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Call of Duty: World at War

14 Nov 2008  by   Paul Younger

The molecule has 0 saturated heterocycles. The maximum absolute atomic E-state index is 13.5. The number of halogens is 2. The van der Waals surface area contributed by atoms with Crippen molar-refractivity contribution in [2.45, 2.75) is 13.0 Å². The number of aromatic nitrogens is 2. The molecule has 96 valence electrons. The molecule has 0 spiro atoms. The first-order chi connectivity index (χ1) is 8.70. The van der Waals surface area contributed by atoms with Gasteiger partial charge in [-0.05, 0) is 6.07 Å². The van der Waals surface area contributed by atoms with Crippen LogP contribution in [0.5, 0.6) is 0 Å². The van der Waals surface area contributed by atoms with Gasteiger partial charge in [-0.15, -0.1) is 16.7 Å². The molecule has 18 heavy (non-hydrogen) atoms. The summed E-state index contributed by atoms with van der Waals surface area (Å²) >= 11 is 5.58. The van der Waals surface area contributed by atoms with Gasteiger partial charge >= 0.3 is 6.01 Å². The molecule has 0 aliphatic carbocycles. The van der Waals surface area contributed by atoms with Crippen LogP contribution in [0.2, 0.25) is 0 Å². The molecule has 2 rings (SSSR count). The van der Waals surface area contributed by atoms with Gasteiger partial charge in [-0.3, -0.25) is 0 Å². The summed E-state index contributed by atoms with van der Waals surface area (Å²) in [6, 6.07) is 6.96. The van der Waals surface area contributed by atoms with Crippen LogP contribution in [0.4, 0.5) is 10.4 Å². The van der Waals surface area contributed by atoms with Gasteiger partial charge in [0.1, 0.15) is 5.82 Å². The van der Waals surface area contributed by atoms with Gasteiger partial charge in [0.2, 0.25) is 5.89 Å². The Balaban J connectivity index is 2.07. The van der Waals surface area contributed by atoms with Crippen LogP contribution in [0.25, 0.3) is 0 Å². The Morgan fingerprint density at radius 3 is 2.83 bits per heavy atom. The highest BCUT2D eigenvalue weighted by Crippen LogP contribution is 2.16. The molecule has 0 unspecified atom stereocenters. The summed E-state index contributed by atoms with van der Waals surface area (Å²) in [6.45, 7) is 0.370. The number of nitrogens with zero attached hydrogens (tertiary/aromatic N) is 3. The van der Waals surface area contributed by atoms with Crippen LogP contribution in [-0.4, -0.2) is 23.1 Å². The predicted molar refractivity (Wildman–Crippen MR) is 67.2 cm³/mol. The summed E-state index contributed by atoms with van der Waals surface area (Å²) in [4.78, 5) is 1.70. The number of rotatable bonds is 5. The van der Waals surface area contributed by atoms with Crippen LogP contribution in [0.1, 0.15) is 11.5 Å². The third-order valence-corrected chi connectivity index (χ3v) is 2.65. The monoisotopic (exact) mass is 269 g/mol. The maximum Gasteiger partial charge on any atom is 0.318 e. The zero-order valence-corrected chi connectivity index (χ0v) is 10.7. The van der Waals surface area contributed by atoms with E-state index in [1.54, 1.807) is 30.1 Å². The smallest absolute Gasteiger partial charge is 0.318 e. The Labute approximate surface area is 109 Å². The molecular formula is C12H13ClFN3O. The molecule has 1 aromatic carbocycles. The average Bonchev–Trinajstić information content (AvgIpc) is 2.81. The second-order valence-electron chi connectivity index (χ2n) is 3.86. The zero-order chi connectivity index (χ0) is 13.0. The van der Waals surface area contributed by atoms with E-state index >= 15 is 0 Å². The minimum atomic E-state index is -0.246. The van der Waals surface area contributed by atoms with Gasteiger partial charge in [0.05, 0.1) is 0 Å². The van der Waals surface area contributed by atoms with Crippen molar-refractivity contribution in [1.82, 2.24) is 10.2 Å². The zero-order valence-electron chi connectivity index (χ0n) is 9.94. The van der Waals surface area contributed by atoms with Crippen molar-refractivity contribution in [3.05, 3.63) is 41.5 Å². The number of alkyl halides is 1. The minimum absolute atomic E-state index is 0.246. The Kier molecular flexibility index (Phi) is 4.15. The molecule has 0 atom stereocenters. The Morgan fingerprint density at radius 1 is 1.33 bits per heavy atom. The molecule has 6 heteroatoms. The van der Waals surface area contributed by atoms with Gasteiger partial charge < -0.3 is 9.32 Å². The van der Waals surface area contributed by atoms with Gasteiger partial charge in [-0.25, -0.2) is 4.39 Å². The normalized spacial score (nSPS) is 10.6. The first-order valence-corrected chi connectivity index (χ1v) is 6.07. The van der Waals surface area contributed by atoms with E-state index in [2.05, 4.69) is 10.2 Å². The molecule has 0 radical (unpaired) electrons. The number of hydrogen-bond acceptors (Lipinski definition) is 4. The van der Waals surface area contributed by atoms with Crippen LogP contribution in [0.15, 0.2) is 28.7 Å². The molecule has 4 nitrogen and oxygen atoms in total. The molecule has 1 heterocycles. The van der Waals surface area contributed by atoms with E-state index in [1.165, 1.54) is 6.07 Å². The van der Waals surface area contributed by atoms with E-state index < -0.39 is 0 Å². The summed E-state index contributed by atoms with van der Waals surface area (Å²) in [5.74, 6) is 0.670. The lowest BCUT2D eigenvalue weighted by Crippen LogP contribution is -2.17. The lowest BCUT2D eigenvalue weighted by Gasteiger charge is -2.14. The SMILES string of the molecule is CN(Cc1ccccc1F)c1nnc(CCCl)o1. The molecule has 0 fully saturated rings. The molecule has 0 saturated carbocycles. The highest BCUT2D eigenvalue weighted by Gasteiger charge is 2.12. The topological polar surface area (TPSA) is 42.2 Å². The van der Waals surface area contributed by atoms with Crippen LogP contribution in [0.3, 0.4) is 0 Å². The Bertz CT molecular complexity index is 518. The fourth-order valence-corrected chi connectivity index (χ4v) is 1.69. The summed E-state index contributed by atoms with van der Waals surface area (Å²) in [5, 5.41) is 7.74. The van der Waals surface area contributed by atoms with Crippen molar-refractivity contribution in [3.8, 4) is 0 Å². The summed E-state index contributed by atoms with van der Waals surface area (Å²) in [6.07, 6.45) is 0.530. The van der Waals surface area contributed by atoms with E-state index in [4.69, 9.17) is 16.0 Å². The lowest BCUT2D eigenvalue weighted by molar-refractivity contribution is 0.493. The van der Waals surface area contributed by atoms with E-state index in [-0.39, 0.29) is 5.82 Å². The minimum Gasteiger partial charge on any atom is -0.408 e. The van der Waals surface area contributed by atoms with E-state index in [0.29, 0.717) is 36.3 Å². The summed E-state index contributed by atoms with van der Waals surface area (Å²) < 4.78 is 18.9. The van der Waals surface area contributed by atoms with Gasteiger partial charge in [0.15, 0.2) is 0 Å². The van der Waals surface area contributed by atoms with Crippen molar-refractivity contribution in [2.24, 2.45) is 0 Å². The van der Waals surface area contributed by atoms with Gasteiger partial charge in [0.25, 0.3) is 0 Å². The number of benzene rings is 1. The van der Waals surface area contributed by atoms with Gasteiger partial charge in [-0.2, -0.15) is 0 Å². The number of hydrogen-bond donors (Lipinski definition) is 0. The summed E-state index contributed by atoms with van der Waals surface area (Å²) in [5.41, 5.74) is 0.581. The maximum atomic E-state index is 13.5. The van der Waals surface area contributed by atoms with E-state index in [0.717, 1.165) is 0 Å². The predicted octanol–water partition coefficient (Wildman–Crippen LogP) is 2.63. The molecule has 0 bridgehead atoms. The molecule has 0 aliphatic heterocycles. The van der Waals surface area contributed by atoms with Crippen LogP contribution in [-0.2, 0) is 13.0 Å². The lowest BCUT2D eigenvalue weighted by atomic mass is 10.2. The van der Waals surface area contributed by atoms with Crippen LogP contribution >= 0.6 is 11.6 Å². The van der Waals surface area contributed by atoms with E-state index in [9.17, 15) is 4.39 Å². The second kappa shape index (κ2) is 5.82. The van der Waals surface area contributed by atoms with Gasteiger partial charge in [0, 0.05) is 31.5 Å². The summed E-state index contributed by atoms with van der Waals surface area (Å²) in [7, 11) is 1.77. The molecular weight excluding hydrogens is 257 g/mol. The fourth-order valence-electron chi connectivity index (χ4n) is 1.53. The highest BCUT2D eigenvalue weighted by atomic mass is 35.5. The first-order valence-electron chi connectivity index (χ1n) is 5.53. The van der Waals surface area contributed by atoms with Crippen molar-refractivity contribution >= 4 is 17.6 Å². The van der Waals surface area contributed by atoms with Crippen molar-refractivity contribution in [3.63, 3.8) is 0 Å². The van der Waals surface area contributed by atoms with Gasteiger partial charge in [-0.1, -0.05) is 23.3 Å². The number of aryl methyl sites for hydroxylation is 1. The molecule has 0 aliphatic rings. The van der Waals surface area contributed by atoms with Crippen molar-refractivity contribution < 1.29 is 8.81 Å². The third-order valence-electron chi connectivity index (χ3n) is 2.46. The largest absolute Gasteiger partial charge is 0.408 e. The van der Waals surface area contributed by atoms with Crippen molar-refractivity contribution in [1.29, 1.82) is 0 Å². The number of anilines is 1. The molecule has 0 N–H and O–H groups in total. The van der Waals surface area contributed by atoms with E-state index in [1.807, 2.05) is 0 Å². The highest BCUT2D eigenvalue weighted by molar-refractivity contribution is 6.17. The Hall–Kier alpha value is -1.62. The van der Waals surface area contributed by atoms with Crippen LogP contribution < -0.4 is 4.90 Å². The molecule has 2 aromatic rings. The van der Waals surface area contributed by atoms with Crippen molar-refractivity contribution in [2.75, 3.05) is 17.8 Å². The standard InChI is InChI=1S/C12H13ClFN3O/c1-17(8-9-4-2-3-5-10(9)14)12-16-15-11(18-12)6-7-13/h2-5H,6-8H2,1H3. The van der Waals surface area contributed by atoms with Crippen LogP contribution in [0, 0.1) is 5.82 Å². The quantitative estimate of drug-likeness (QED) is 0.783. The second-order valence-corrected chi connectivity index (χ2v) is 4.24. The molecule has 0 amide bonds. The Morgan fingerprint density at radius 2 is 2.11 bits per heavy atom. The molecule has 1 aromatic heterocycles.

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Treyarch doesn’t have it easy. The California-based developer’s track record is worse than Elton John’s back catalogue and, according to the vitriol flying around games forums, it is regarded by many as Infinity Ward’s dumber, slightly special cousin. Of course, it hasn’t done itself too many favours either. Treyarch’s last foray into the Call of Duty franchise featured a messy, unfocused single player campaign that angered many fans of the series. It also managed to take the superb COD4 engine and make it feel sluggish, buggy and cumbersome in the recent Quantum of Solace game. You could almost hear the collective groan when Activision announced COD5 would be back in the hands of Treyarch and, to the amazement of everyone, would be set once more in World War Two.But, to the chagrin of forum warriors everywhere, when it comes to Call of Duty 5: World of War you have to pay Treyarch its dues. The underdog has finally come out on top because COD5 is a blisteringly exciting war game which, at times, displays a deep understanding of its subject matter.In keeping with its predecessor, the single player game in World at War is divided between two conflicts: the American campaign in the South Pacific and the Russian push towards Berlin. It’s immediately obvious that Treyarch has attempted to put its own spin on the franchise. From the moment you take on the role of Private Miller, tied to a chair watching Japanese soldiers torture and murder your friend, you can see that this is a considerably darker game than its forebears and this is a theme that continues throughout.The Treyarch version of World War Two is filled with brutality and gore and is utterly deserving of its ‘15’ rating. World at War is a blood-soaked game, with geysers of plasma exploding from your enemies and more scattered limbs than Heather Mills’ closet.  But it’s not simply the gore that creates the dark tone – Treyarch deftly resisted the temptation to turn COD5 into a morally simplistic game and the Russian campaign highlights this very well. Your time as Private Dimitri Petrenko begins as you lie injured following a German assault, with Nazi troops executing your wounded comrades. The Russian missions focus on the Red Army’s desire for vengeance following a brutal, bitter conflict on the Eastern front.As Pvt Petrenko and his squad advance on Berlin, you really get the feeling that this has become a one-sided conflict. The Germans are on the back foot and, in the majority of the European sections, you will encounter retreating enemies which throws up a whole new set of moral contradictions. You’ll witness your comrades mercilessly killing wounded, unarmed Germans and at one point you’ll even be asked to execute a group of PoWs. The moral ambiguity may not be particularly subtle, but it displays a deeper understanding of the conflict than has been demonstrated in previous WW2 games. There are even some clever ironic nods to post-War Russia as your Red Army comrades talk about how the brutality will end once the Nazis are defeated.  Whilst COD5 doesn’t quite manage to make you care about any of the characters (despite some timely deaths) it does provide an intelligent context for the action.{PAGE TITLE=Page 2}And let’s face it, action has always been Call of Duty’s raison d’être and World at War does not disappoint.  The series’ greatest achievement has always been making the player feel as if they are simply a cog in the war machine, and COD5’s cleverly designed levels continue this tradition. The game has always been at its best in the open air environments and Treyarch has managed to make the outdoor sections seem large and relatively open, even if they aren’t. The action is also well-structured and whilst some of the set pieces lack the spectacular cinematic appeal of COD4’s, the frenetic  pace is intoxicating and before you know it you’ll have completed a significant chunk of the eight hour campaign.The well-designed environments and relentless pace are powered by an incredibly sturdy game engine, swiped from COD4. Movement and aiming feel smooth and natural, almost impossibly so when you consider that this is a stunningly pretty game. The detailed textures look highly realistic and are complemented by a range of lighting and special effects which result in one of the best looking games in the PS3 catalogue. The fact that the game moves along at such a blistering framerate shames its FPS rivals, nearly all of which feel sluggish in comparison. The game engine is a technical marvel and it’s all credit to Treyarch that it has actually improved on COD4 in terms of visuals.The developer has also seen fit to tweak the AI to match the game’s context and, in the Pacific campaign, the Japanese enemies are particularly aggressive. Rather than simply cowering behind cover, taking pot-shots at you, some enemies will charge right for you, bayonet at the ready forcing you into a brief minigame for survival. You’ll be pleased to know that these sections are far less annoying than the QTEs in COD3, simply requiring a timely click of the right stick. Whilst these minigames are bound to annoy some, without them the aggressive, charging AI would be pointless.There are still some AI issues at play in COD5, as there have been in every game in the series. You’ll occasionally witness some arse-brained antics from your enemies and you’ll find that the quicker you move forward, the more they get confused. Find a way across the front line into enemy territory and they’ll often stare at you, looking perplexed. This is presumably related to the scripted progression in the game and, again, we had more than a couple occasions where the trigger didn’t kick in. As the Russians prepared to storm the Reichstag we had to restart the level twice because a scripted event was not triggered.It’s in these moments that you realise just how much the Call of Duty series relies on smoke and mirrors to create its battlefields. It all relies on you moving at the pace the game sets and once you start looking for freedom, you’ll start to spot the triggered events and linear level design. However, this is something that has plagued the series from the start and, with the exception of COD3, every Call of Duty game contains enough thrilling action to overshadow the conventional design. World at War is no exception.   Treyarch has finally silenced the critics with World at War, proving that it deserves to be involved in the Call of Duty series. Whilst the game is as linear at heart as its predecessors should not detract from the developer’s achievement. Factor in the replay value of the co-op and multiplayer (which we’ll cover in detail next week) and we have one of the most compelling, action-packed war games to date.